Millstone voters approve $1.7M fire district budget

Average homeowner’s taxes will increase $22


Residents voted 125 to 75 to pass Millstone Township Fire District’s $1.72 million budget.

The spending plan, approved in the Feb. 19 election at the firehouse, relies on a tax increase of 0.4 cents per $100 of assessed value, setting the tax rate for fire services at 0.085 cents per $100 of assessed value. This means that the taxes for a house assessed at the township’s average of $510,990 will increase $22.48 as a result of the passed budget.

Dave Markunas, chairman of the township’s board of fire commissioners, expressed his gratitude for the support the residents showed by coming out and voting for this year’s budget.

“By approving this budget, the residents can be assured that the fire department will continue to provide strong response for future emergency calls,” Markunas said. “The board of fire commissioners has and will continue to maintain an open-book approach to provide the residents of Millstone Township with financial information about fire department operations. Thank you to everyone for the support.”

The fire district budget for 2011 totals $1.72 million, of which $1.5 million will be raised by taxation. The 2011 budget is $39,915 less than the 2010 budget; however, the amount to be raised by taxation in 2011 is up by $84,585.

“The 2010 budget utilized $200,000 of restricted fund balance to offset a corresponding amount budgeted for septic system replacement, a new well and other improvements around the firehouse,” Markunas said. “In the 2011 budget, we do not have any restricted fund balance to use to offset costs. Previous budget defeats and cuts directed by the township exhausted our surplus and put the fire district in an unsustainable financial position.” Over the last few years, the fire district has made numerous cuts in the budget in order to meet rising costs, according to Markunas.

“Many of our budget line items have been underfunded for several years,” he said. “During the 2010 budget year the commissioners took extreme measures to further reduce costs with the aim of generating a surplus in 2011 and restoring some measure of financial stability within the district.”

One of the biggest moves the commissioners made was the employment of substitute and per diem firefighters to replace two full-time paid firefighters who left the fire district. Through this strategy, the board of fire commissioners was able to maintain effective staffing levels for emergency response at five firefighters per shift while offsetting salaries and related personnel costs, according to Markunas.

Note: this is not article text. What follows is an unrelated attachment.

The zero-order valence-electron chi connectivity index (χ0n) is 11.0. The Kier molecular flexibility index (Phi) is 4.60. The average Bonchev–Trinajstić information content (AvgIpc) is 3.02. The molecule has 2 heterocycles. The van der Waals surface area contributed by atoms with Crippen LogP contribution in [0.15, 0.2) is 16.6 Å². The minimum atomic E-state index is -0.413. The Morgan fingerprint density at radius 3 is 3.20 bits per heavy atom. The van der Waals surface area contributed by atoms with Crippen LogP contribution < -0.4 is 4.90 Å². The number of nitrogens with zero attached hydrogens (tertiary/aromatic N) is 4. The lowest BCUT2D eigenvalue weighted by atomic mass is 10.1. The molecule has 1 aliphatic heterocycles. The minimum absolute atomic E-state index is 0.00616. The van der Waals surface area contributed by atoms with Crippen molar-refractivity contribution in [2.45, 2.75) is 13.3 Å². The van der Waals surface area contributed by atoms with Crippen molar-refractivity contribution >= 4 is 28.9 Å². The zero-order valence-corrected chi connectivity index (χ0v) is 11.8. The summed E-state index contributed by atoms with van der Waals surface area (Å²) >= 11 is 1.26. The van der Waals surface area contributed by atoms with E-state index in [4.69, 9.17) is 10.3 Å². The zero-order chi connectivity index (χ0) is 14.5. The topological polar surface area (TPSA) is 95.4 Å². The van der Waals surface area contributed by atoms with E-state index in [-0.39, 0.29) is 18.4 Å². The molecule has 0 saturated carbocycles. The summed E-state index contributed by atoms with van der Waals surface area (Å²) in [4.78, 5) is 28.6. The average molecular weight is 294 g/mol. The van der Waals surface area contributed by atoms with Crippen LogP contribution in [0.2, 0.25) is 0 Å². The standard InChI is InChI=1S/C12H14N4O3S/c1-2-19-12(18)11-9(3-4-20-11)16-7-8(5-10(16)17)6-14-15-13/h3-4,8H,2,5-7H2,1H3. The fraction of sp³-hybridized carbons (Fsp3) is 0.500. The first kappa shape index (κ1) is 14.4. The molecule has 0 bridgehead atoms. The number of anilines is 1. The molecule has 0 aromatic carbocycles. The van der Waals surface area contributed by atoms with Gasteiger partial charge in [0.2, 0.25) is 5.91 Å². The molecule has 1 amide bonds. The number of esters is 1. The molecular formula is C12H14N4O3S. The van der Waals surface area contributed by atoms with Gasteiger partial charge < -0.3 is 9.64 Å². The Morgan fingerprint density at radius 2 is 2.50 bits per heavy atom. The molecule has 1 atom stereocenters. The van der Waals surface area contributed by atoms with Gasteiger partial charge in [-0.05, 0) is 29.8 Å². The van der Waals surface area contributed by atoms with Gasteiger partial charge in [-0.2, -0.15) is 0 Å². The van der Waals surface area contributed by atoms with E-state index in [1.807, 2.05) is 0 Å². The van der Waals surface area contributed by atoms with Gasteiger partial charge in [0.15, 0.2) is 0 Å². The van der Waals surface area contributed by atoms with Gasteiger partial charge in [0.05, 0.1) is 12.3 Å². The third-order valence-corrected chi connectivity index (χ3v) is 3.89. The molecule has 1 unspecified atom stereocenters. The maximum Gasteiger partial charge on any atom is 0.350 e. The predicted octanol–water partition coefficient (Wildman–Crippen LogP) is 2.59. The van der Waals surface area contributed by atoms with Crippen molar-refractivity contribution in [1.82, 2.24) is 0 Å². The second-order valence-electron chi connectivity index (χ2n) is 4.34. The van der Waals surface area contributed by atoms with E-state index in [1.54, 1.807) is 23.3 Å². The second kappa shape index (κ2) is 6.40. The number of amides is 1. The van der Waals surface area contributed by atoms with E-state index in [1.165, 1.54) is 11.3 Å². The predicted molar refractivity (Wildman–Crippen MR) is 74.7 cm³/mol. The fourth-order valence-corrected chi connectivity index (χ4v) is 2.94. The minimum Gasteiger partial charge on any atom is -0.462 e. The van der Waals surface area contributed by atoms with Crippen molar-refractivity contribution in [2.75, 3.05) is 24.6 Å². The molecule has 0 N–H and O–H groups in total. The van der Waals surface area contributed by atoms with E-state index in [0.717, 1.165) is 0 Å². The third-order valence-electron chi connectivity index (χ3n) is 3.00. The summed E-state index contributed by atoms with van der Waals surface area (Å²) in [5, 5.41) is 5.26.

“We were able to generate additional surplus from other smaller operating efficiencies and other sacrifices to create a surplus of approximately $265,000,” he said.

After utilizing $127,000 in the 2011 budget, the district has placed $142,000 into surplus to be available for utilization in future budget years.

The commissioners were faced with numerous challenges in developing the 2011 budget, according to Markunas.

“We had a record number of calls for service in 2010 at 701,” he said. “This is 247 more calls than we had in 2010, a 54 percent increase. Based on previous years’ trends, we expect the call volume to continue to grow.”

The department’s operational expenses also went up in a number of areas.

“Many of these increases are in line items that were underfunded for a couple of years, and now they are unavoidable expenses that we had to budget for in 2011,” Markunas said .

These increases include protective equipment at $9,800, fuel at $7,000, station supplies at $4,000, office supplies at $6,000, equipment maintenance at $3,000, emergency medical service (EMS) supplies at $1,000, and contingency costs at $30,000.

“We also had increased costs from additional pension payments to the state of New Jersey of $6,200 and insurance cost increases of $2,500,” Markunas said.

In addition, the board needs to replace some essential equipment in 2011. All firefighters are equipped with self-contained breathing apparatus (SCBA) to provide breathing air during fire scene and rescue activities. The compressed air tanks of the SCBA equipment have a service life of 15 years and must be replaced. The board has budgeted to replace 30 tanks in 2011, which is half its total number of SCBA tanks. The balance of the tanks needs to be replaced in 2012, according to Markunas.

“The department applied for a federal grant in 2010 to cover the replacement cost of these tanks, but we were unable to secure the grant,” he said. “We anticipate applying for other grants in upcoming budget years, but there is no guarantee of success.”

The board has also budgeted to replace two utility vehicles.

“Due to previous budget constraints, we have kept these vehicles in use well beyond when we would have preferred to replace them,” Markunas said. “The pickup truck is used to transport equipment, supplies and personnel during fire scene operations. This same truck is equipped with a plow for snow removal associated with emergency response operations during winter storms. The Suburban is utilized for responding to EMS calls, since using a full-size fire truck is impractical for this work. This same vehicle is used for daily fire inspection and fire prevention duties around the township.”

The board budgeted a total of $130,000 for the SCBA tanks and vehicle purchases.

Three candidates ran for the three open seats on the fire commissioner board in the election. Jeffrey Van Arsdale received 143 votes and received a full three-year term. Thomas F. Banyacski Sr. received 147 votes to win the other three-year term seat. Ronald P. Gesualdo garnered 150 votes to fill the final year of an unexpired term. Commissioner Paul Boegemann did not seek re-election.